Back in 1968 I was working for the BHP in Newcastle NSW, and remember the ironworkers going on strike for more pay. Their cars were lined up outside the gates of the steelworks. Big, long, shiny new cars, quite different from the $2,000 Toyota Corolla my wife and I had just bought with help from her father.
I didn’t quite understand why the workers were striking for higher wages when they had better cars than I. I suppose I hadn’t grasped the concepts of consumer debt and bankruptcy then. Or that a huge car might be the peak of dreams.
Today I still have a problem understanding the complaints. I know that Unions still work to improve the conditions of the Poor Labourers, but I haven’t had a medical and dental and vacation plan since about 1985. That went along with the territory of work-insecurity while being a self-employed consultant.
Now a car plant is planning to shift jobs to Mexico, of all places, where labour costs are so much cheaper.
And why not? When Canadian workers prices themselves out of a job, the job will go to a lower bidder. After all, as long as the fender gets bolted onto the chassis correctly, what doers the car care?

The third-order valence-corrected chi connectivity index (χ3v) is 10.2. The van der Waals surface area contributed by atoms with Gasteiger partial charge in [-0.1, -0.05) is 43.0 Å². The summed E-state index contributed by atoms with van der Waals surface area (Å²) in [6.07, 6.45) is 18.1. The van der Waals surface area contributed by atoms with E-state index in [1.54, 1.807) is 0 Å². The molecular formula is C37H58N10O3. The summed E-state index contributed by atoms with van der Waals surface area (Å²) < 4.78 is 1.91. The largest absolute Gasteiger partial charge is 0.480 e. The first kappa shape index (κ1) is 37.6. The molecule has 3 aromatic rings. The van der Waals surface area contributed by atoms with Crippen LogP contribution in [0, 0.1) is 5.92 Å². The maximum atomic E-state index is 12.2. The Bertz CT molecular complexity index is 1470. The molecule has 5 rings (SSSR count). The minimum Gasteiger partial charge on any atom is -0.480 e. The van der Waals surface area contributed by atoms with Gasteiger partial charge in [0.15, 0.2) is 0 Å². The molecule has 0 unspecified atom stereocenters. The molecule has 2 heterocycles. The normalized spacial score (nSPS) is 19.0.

In the clipping above the unions blame NAFTA for their problems, which is another way of saying that NAFTA reduces the incidence of blackmail.
I note too that “GM told the affected workers” and that “the plant employs 2,800 Unifor workers”. Note that this does not say or mean that 2,800 workers will lose their jobs, only that those affected, out of a total of 2,800, will lose their jobs.
Unless, of course, they move to Mexico.
I’m told that the winters are milder down there.
The remaining 2,175 workers at the plant have effectively been put on notice ...